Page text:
CISSP Exam Preparation

CISSP Exam PreparationSo, the CISSP. Largely considered the gold standard by business types around the world, I finished the certification process last month and found everything underwhelming. Here’s what I did for CISSP exam preparation!

CISSP Exam Preparation: Books!

I picked up the official study guide and the official practice test book and that was the vast majority of the studying I did. I studied out of the book with a highlighter off and on for six months, and attended a five-Saturday class offered by my local ISSA chapter. I bought the official Android study app, but the testing mechanism was a buggy mess that would crash from memory leaks after 50 or so questions.

If I had to do it again, I’d just buy the official study guide and nothing else. The book covers everything in an easy to grasp format, but it’s a doorstop in size. Limit yourself to a chapter or two a week and really try to soak in and understand the concepts before moving on. That way, you can come back and review the chapters relatively quickly and cram immediately before the test.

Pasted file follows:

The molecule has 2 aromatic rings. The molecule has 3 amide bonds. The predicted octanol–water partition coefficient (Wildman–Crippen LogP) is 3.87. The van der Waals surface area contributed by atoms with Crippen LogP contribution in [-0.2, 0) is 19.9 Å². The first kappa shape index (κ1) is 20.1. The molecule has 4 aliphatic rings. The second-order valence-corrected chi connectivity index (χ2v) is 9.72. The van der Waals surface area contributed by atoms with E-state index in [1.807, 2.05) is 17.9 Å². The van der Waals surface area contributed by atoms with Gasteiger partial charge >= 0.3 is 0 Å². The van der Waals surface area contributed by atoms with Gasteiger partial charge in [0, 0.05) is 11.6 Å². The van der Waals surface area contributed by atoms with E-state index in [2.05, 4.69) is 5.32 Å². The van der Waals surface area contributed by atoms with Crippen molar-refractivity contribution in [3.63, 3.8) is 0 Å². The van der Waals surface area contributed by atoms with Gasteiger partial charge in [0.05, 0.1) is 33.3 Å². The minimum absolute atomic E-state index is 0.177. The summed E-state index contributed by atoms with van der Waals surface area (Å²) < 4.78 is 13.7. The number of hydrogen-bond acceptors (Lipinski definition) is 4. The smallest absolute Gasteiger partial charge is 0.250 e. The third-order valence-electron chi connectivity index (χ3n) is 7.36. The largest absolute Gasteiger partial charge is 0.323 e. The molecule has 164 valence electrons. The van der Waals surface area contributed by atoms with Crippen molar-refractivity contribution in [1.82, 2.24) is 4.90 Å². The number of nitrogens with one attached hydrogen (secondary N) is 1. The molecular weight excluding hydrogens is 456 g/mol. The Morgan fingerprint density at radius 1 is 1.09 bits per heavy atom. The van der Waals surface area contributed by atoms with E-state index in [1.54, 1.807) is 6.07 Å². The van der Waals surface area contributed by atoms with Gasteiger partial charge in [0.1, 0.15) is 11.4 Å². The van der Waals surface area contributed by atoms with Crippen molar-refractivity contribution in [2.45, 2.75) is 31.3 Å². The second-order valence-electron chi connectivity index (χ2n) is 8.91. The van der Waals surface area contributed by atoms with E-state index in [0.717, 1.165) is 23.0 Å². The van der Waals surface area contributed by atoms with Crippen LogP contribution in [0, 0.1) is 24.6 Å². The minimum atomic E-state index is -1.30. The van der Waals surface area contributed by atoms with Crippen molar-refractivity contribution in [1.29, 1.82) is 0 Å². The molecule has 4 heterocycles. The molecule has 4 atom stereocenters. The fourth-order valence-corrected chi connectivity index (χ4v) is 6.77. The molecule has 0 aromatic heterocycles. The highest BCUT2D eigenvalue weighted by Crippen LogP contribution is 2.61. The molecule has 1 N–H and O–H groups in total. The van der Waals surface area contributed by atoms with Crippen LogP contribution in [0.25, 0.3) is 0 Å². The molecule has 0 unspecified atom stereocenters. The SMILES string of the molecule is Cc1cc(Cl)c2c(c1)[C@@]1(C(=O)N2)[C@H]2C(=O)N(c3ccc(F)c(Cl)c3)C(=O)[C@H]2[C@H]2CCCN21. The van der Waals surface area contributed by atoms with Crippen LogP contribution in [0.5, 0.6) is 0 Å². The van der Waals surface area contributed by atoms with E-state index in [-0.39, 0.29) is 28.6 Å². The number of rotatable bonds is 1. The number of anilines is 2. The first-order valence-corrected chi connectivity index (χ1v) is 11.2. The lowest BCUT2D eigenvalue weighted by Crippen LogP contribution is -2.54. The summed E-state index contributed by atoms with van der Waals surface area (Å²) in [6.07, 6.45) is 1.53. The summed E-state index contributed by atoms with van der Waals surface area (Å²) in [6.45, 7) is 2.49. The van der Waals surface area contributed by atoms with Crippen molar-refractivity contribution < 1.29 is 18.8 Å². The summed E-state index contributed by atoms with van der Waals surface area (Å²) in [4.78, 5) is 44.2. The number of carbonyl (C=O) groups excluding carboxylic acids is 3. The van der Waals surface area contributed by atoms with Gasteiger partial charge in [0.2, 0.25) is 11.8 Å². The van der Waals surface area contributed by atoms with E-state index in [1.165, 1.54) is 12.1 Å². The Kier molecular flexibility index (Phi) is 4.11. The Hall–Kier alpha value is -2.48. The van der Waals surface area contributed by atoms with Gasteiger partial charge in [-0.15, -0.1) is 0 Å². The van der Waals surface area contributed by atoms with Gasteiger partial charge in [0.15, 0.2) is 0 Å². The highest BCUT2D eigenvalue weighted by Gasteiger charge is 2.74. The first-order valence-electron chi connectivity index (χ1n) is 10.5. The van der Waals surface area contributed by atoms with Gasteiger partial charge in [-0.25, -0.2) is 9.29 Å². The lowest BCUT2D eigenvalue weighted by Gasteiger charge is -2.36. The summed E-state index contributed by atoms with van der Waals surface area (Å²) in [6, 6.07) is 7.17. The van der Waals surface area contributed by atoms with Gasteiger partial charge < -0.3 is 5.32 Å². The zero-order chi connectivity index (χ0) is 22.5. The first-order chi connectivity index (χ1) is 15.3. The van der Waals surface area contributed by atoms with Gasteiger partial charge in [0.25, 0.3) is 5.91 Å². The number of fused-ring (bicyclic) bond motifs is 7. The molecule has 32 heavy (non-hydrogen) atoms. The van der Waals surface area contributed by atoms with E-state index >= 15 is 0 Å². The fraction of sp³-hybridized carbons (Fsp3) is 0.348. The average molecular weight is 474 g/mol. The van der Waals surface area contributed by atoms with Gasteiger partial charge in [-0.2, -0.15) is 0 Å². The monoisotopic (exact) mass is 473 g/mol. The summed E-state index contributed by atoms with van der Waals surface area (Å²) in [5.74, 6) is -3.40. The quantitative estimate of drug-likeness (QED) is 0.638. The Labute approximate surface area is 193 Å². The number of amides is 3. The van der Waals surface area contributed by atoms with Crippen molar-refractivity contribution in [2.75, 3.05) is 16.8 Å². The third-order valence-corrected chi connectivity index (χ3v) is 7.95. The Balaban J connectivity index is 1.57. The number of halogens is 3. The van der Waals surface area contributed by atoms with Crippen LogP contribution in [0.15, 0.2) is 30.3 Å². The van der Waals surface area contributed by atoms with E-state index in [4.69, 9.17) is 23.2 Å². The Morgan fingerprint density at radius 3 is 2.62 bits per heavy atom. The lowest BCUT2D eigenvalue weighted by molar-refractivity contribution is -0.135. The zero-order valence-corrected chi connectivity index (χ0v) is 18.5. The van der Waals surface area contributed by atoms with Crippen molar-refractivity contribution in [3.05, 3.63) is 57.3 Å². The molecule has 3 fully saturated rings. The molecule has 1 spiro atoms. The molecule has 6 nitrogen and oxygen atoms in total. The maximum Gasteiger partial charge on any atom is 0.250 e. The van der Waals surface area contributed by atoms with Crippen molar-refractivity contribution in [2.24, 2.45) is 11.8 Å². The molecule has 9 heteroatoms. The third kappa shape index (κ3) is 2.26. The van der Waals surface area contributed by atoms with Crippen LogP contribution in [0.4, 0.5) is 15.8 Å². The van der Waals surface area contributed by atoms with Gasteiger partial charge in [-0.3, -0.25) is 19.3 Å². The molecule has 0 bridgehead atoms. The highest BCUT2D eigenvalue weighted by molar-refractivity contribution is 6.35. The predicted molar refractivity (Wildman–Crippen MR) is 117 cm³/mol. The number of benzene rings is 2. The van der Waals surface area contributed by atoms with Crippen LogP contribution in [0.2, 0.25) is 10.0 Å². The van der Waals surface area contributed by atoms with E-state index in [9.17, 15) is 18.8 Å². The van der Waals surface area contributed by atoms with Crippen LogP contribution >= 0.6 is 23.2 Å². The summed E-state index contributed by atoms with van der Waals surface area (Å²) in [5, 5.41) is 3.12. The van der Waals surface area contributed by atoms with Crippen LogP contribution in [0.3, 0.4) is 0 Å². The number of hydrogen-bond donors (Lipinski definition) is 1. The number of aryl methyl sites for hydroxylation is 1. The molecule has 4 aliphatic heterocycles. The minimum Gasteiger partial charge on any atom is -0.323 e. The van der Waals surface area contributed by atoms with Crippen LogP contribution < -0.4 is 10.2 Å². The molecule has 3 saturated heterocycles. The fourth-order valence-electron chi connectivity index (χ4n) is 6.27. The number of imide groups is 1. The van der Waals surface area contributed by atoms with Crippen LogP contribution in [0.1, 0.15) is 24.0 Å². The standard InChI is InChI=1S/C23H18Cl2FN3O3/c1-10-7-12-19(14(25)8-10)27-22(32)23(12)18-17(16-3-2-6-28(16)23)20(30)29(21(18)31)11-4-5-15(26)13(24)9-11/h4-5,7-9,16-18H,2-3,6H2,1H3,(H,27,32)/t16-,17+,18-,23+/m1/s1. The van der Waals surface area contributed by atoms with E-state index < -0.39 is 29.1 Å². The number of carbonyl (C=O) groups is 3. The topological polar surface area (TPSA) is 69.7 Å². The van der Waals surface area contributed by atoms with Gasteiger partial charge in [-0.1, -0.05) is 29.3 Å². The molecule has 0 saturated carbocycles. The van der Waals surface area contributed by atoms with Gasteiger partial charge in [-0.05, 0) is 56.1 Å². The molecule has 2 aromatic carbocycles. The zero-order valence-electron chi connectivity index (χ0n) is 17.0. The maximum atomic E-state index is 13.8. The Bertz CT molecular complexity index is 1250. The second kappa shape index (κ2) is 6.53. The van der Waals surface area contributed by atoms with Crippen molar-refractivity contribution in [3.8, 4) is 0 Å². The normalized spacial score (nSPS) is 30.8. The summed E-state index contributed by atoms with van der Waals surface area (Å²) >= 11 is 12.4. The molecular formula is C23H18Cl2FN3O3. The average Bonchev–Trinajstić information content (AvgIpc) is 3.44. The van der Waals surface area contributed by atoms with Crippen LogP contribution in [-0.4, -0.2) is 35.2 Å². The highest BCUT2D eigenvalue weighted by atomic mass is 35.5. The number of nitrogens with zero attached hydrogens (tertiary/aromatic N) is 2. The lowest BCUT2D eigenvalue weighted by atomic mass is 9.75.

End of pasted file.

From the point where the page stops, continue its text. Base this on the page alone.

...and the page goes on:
Time costs the most; I spent less than $100 on my study materials. Time spent reading, time spent with flash cards, time time time. Much as I spent hours on the material, I don’t feel I am a significantly stronger security consultant. I feel like I’m a stronger CISSP test-taker.

CISSP Exam Preparation: Takeaway

The only solid advice for the test itself is to get a good night’s sleep and eat a decent breakfast. Six hours is plenty of time. For me, the test itself was anticlimactic. I finished at the two and a half hour mark, and spent another thirty minutes reviewing all 250 questions. I felt strong on half the answers, reasonably good about another quarter, and no idea on the last quarter.

The “you passed!” certificate certainly feels good, but having the CISSP on your resume, by itself, really shouldn’t mean a lot to employers. It’s a mile wide and an inch deep. Spending extra hours on practical security endeavors is a better way to up your security game (maybe the OCSP?). That said: the CISSP is something employers do look for, good or bad.

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